The cover story on women in research in the magazine of the Hannover Medical School (MHH Info) naturally includes RESIST researchers. Prof. Routier – “The polyglot biochemist” – is portrayed as representative of the RESIST female scientists:
“Getting a good position in academia is difficult for all researchers, not only in Germany,” says Prof. Dr. Françoise Routier, group leader at the MHH Institute of Clinical Biochemistry. “You have to carry out excellent research, be lucky, get political support and work a lot – without the salary outweighing the amount of work.” This is likely why many young people would rather go into the private sector these days. “For women, an academic career is possibly even a bit more difficult than for men. I have seen many talented and ambitious women scientists that gave up their dream of an academic career after their PhD or postdoc.,” the biochemist reports.
Prof. Routier obtained her PhD from the University of Lille, France, and was then postdoctoral researcher at University College London in England, the University of Dundee in Scotland and Utrecht University in the Netherlands, where she was awarded a Marie Curie Fellowship by the European Union. In 2001, she moved to Germany and the MHH together with her husband and her one-year-old daughter. From 2003 to 2010, she held a junior professorship and since 2011, she has held an assistant professorship. However, obtaining a permanent position has required a lot of patience.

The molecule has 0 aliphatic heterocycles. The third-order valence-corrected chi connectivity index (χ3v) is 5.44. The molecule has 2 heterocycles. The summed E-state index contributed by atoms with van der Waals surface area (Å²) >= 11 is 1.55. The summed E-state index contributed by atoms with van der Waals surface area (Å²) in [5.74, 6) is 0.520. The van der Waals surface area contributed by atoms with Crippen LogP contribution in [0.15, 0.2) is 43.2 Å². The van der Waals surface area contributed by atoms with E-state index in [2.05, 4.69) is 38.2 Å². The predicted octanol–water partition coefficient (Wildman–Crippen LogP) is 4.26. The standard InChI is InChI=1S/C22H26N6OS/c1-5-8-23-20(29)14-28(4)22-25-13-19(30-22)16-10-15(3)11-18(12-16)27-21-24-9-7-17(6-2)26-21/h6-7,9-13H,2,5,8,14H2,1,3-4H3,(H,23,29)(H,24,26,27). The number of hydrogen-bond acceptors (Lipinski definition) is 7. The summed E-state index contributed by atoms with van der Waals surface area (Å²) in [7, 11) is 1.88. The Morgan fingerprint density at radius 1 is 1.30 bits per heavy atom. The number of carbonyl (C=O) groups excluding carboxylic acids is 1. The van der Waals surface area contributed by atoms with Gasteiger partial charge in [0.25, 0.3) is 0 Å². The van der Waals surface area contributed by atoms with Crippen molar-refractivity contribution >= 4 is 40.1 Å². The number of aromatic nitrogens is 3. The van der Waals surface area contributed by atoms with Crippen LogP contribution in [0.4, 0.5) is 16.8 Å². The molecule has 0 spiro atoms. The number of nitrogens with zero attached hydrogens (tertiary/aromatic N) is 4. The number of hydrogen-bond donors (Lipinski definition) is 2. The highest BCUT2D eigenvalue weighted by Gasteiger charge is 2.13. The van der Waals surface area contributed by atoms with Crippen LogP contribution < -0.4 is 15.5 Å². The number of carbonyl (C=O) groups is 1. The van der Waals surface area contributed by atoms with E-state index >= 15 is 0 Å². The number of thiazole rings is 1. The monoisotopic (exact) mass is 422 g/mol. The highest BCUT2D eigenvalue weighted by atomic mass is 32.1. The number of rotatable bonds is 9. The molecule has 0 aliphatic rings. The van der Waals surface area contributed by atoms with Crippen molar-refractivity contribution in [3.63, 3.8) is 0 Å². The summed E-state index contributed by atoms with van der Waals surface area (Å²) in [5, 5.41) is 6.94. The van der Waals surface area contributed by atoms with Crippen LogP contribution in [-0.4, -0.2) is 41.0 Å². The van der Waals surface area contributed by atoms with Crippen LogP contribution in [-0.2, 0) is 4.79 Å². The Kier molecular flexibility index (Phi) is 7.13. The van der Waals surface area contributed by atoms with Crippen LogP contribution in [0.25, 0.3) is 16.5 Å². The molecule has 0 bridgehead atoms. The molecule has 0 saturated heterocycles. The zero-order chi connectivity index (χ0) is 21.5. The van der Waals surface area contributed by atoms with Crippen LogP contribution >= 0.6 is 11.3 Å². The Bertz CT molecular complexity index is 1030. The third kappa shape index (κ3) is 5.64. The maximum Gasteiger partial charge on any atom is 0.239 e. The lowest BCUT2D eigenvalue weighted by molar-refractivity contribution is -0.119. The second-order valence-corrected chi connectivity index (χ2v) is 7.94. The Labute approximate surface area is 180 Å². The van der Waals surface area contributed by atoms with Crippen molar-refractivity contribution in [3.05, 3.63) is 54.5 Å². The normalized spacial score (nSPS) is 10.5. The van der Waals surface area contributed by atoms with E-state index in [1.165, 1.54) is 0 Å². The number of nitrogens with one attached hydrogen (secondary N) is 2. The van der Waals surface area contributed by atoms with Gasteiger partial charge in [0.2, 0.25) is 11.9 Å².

“Women often put family at the centre of their lives. So they have to work extremely efficiently in the time available for their research,” says the mother of two children. With her team, she is looking at the biosynthesis of carbohydrates building the cell wall and biofilm of pathogenic fungi to define their roles and identify potential drug targets. Prof. Routier’s research also aim to develop drugs against fungi, in particular against the deadly fungus Aspergillus fumigatus that affect people with a poor immune system. She is pursuing this goal within the cluster of excellence RESIST.
Women in research – many things have already improved, says Prof. Routier. “Gerty Cori was the first woman to receive the Nobel Prize for Physiology/Medicine in 1947, and only then did she receive a professorship,” she reports with a slightly ironic smile. There are good measures to promote the careers of women in research – The controversial women´s quota is only a mean to correct the underrepresentation of women in positions of power due to past (and present) discrimination. I am looking forward to the time when they will no longer be necessary.”
Here you can read the article in MHH Info, page 9 (in German).